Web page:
Saturday, May 18, 2013


Tom explained to me how the fines under the Affordable Care Act work, and what it means to people and businesses. I found it educational and enlightening, and think everyone should be educated. - Rob  Here's Tom's Blog: 

  The rollout of the President’s healthcare law, affectionately dubbed “Obamacare” by its detractors, will begin next year; but the full effects and benefits of the law will not be realized for many more years to come.  There’s so much misinformation out there, and the law is so voluminous and so complex, that it’s difficult to sift through and make sense out of it all.  What is true is that beginning next year, businesses that employ more than 50 employees that work at least 30 hours per week will have to provide health insurance or be subject to paying a penalty (called a “mandate” by the politicians).  Likewise, individuals that are employed, but do not have health insurance through their employer, will be responsible for finding their own health insurance policy or be subject to paying a mandate.  
   You can sure bet that there are employers out there that are already “doing the math,” and deciding whether it will be more beneficial to them to just pay the fine rather than provide health insurance coverage for their employees.  So here’s a really quick primer on the fines.
Beginning in 2014, individuals WITHOUT health insurance will be subject to paying a fine of $95 per adult, up to a maximum of $285 per household or 1% of a families’ total household income, whichever is greater. 
In 2015, individuals WITHOUT health insurance coverage will be subject to paying a fine of $325 per adult, $162.50 per child, with caps of $975 and 2%, whichever is greater.
In 2016, individuals WITHOUT health insurance coverage will be subject to paying a fine of $695 per adult, $345.50 per child, with caps of $2,085 and 2.5%, whichever is greater.
The mandate would be paid in installments over a 12 month period.  Households that fall below the IRS poverty thresholds of $10,000 per individual and $23,050 for a household of four will NOT be subject to paying the fine.
   As stated above, Obamacare requires that employers with 50 or more workers must provide health insurance for employees who work at least 30 hours per week. The fine for not doing so will be $2,000 per worker with an exemption for the first 30 employees.  Doing the math, this means 20 employees times $2,000 per worker equals a fine of $40,000 levied on the employer.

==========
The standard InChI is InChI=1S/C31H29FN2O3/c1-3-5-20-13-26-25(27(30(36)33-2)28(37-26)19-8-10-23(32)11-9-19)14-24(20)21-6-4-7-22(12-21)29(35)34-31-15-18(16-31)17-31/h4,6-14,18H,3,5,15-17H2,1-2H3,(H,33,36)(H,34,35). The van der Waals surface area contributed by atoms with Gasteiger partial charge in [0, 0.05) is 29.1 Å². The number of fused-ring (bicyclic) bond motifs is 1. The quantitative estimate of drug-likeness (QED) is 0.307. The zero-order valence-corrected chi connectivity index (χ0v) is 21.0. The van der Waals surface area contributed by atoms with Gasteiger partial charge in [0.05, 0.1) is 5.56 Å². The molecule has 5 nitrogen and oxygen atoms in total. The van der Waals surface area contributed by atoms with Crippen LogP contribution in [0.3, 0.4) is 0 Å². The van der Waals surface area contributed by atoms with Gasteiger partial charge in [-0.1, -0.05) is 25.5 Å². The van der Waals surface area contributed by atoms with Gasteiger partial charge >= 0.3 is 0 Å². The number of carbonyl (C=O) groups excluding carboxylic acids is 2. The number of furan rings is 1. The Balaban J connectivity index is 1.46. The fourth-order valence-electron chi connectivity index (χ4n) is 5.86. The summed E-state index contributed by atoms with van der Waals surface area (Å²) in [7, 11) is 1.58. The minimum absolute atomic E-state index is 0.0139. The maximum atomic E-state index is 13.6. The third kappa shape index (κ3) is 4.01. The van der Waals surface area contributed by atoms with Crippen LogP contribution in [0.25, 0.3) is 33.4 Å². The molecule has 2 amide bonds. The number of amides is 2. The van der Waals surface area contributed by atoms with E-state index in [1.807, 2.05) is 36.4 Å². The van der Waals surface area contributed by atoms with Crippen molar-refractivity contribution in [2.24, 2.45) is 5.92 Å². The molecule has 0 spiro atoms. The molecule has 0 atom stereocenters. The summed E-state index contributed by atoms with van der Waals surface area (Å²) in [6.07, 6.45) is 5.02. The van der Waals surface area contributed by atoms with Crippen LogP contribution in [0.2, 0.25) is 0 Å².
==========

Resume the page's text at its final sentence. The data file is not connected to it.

Let’s say that an employer complies with the law and offers a health insurance benefit, but the premiums are just too expensive for the employee to pay (defined as more than 9.5% of the employee’s pay).  In this scenario, the employer will also be subject to paying a fine.  Here’s how it will work:  the employee will receive a tax credit to help pay for the premiums; the tax credit will be funded by a fine levied on the employer of $3,000 per subsidized worker.   So, you begin to see the wheels turning in the heads of employers as some of them will begin to figure out ways to scam the system:  $2,000 per employee versus $3,000 per subsidized employee. 
   Just a few years ago, the architectural firm that I (Tom) worked for was paying on average, $14,000 per employee for basic health care coverage.  That figure represents a significant expense to a company.  You can begin to see the tremendous cost benefit to an employer’s bottom line to STOP offering health insurance and just pay the fine.  The downside to this decision will be that a significant number of individuals will be forced out into the market place to figure out very complex policies for themselves - policies that were previously analyzed by well qualified human resources personnel.   
   We’ve been going to the Hair Cuttery in Crofton for several years now, and have befriended a couple of the hair stylists that work there.  Last weekend, Maggie (not her real name) was telling me that her employer has decided to comply with the new healthcare law and begin to provide health insurance for employees that work more than 30 hours per week.  Here are a couple of the policy’s provisions:  $20 per doctor visit up to 6 doctor visits per year, and $200 towards any hospital visit up to 1 visit per year. 
  Somehow, I have to wonder if all this is what the President really had in mind.  

Gift/Memorial Suggestions

Several of our friends have lost loved ones (human and pets) and we found that one of the best ways to honor their memory is to give to an animal charity.
What better way to recognize a life of love, than by giving another life a chance for love?
We donate to many animal rescues, but because we volunteer with
DC Weimaraner Rescue and Coast-to-Coast Dachshund Rescue, those are our 2 favorites.
Consider giving the chance of life to a dog or cat.

About us

We're two married guys who enjoy the simple things in life, especially our dogs. We volunteer for dog rescues, enjoy splitting dinners, exercising, blogging, helping friends and neighbors, ghost investigations, coffee and tea, Tudor history, weather, superheroes, comic books, mystery novels, traveling, 70s and 80s music, classic country, piano, gardening, writing books on ghosts and spirits, architecture, keeping a clean house, cooking simply, and keeping in shape. You'll find tidbits of all of these things on this blog and more.

Tom and Rob Thinking Hard!

Tom and Rob Thinking Hard!
Wondering what home project to do next